The film "Poklosie" delves into the dark history of Polish complicity during the Holocaust. Director Wladyslaw Pasikowski's work has sparked fresh debate in Poland by posing the question: How anti-Semitic were the Poles?
Poland's Jewish community was almost entirely decimated during the Holocaust. The Nazis murdered 90 percent of the three million Jews there.
Later, the communist regime fostered a climate of anti-Semitism in the country, forcing many more Jews to leave. A kind of phantom pain was all that remained, the sort experienced by people who've lost a limb.
The loss is, to this day, almost unbearable.
Fierce debates between Jewish and Catholic Poles continue to shake the country on a regular basis. The question is always the same: Did the majority of Christian Poles approve of, or even assist, the mass murder of Jews?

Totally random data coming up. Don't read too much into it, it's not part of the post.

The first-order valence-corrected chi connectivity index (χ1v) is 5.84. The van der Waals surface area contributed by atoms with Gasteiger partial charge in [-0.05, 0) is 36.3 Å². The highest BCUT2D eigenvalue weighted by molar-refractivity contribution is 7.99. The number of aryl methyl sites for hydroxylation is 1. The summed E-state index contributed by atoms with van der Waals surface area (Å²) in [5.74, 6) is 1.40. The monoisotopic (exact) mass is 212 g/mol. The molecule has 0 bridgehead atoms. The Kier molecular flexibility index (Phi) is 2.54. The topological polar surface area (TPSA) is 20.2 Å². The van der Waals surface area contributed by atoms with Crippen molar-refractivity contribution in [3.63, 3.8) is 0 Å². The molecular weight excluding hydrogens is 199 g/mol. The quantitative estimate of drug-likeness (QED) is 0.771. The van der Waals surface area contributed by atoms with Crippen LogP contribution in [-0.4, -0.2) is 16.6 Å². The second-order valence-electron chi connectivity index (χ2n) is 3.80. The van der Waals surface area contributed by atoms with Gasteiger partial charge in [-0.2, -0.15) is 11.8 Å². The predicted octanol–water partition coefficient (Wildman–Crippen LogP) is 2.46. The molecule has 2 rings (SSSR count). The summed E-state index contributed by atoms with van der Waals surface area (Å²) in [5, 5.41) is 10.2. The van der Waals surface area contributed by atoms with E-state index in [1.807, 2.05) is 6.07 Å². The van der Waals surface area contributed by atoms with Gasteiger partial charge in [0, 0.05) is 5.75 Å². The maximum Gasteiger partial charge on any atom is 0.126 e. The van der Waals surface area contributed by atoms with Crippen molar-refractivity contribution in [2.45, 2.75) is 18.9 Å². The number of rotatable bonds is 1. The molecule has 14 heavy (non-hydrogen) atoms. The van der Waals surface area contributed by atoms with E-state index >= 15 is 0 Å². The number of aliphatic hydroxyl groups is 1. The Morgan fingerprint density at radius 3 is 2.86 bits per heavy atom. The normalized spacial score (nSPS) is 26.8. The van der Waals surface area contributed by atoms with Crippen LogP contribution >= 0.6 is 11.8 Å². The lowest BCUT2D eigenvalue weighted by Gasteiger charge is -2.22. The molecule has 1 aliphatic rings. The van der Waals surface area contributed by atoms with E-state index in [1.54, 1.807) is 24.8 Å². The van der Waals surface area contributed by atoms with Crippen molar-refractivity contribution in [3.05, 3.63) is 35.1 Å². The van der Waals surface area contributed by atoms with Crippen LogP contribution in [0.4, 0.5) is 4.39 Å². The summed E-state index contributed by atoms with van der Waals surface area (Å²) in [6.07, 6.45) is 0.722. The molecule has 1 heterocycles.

The country's self-image as the most significant victim of the Nazi terror and the Second World War is at stake.
It's a debate that has been reignited in recent weeks with the release of the film "Poklosie" ("Aftermath") by director Wladyslaw Pasikowski.
The thriller tells the story of a Catholic farmer, Jozef Kalina (Maciej Stuhr), who discovers the traces of a massacre of Jews during the Holocaust in his village. His research reveals that it was local Polish villagers who, without the help of the Nazis, had murdered their Jewish neighbors.